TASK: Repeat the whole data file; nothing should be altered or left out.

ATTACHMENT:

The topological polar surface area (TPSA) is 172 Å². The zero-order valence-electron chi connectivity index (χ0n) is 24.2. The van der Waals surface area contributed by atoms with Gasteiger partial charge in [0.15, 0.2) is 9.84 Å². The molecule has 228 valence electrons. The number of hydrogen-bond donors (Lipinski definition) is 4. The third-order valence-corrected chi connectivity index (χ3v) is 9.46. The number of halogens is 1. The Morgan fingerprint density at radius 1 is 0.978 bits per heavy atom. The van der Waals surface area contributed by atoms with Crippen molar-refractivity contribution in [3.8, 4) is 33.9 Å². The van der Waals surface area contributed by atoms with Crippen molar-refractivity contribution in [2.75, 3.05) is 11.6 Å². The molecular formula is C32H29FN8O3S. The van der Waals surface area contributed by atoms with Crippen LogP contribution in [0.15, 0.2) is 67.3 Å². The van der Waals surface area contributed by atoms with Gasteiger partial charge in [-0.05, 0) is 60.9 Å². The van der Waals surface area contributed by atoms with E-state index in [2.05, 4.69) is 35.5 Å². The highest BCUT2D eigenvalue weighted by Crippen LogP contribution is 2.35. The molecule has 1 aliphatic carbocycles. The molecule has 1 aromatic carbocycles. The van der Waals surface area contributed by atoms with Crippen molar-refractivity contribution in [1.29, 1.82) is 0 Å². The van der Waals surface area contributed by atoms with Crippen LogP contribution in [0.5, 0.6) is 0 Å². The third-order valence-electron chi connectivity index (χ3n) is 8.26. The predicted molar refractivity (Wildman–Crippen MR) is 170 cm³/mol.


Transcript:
The topological polar surface area (TPSA) is 172 Å². The zero-order valence-electron chi connectivity index (χ0n) is 24.2. The van der Waals surface area contributed by atoms with Gasteiger partial charge in [0.15, 0.2) is 9.84 Å². The molecule has 228 valence electrons. The number of hydrogen-bond donors (Lipinski definition) is 4. The third-order valence-corrected chi connectivity index (χ3v) is 9.46. The number of halogens is 1. The Morgan fingerprint density at radius 1 is 0.978 bits per heavy atom. The van der Waals surface area contributed by atoms with Crippen molar-refractivity contribution in [3.8, 4) is 33.9 Å². The van der Waals surface area contributed by atoms with Crippen molar-refractivity contribution in [2.75, 3.05) is 11.6 Å². The molecular formula is C32H29FN8O3S. The van der Waals surface area contributed by atoms with Crippen LogP contribution in [0.15, 0.2) is 67.3 Å². The van der Waals surface area contributed by atoms with Gasteiger partial charge in [-0.05, 0) is 60.9 Å². The van der Waals surface area contributed by atoms with E-state index in [2.05, 4.69) is 35.5 Å². The highest BCUT2D eigenvalue weighted by Crippen LogP contribution is 2.35. The molecule has 1 aliphatic carbocycles. The molecule has 1 aromatic carbocycles. The van der Waals surface area contributed by atoms with Crippen molar-refractivity contribution in [1.29, 1.82) is 0 Å². The van der Waals surface area contributed by atoms with Crippen LogP contribution in [0.5, 0.6) is 0 Å². The third-order valence-electron chi connectivity index (χ3n) is 8.26. The predicted molar refractivity (Wildman–Crippen MR) is 170 cm³/mol.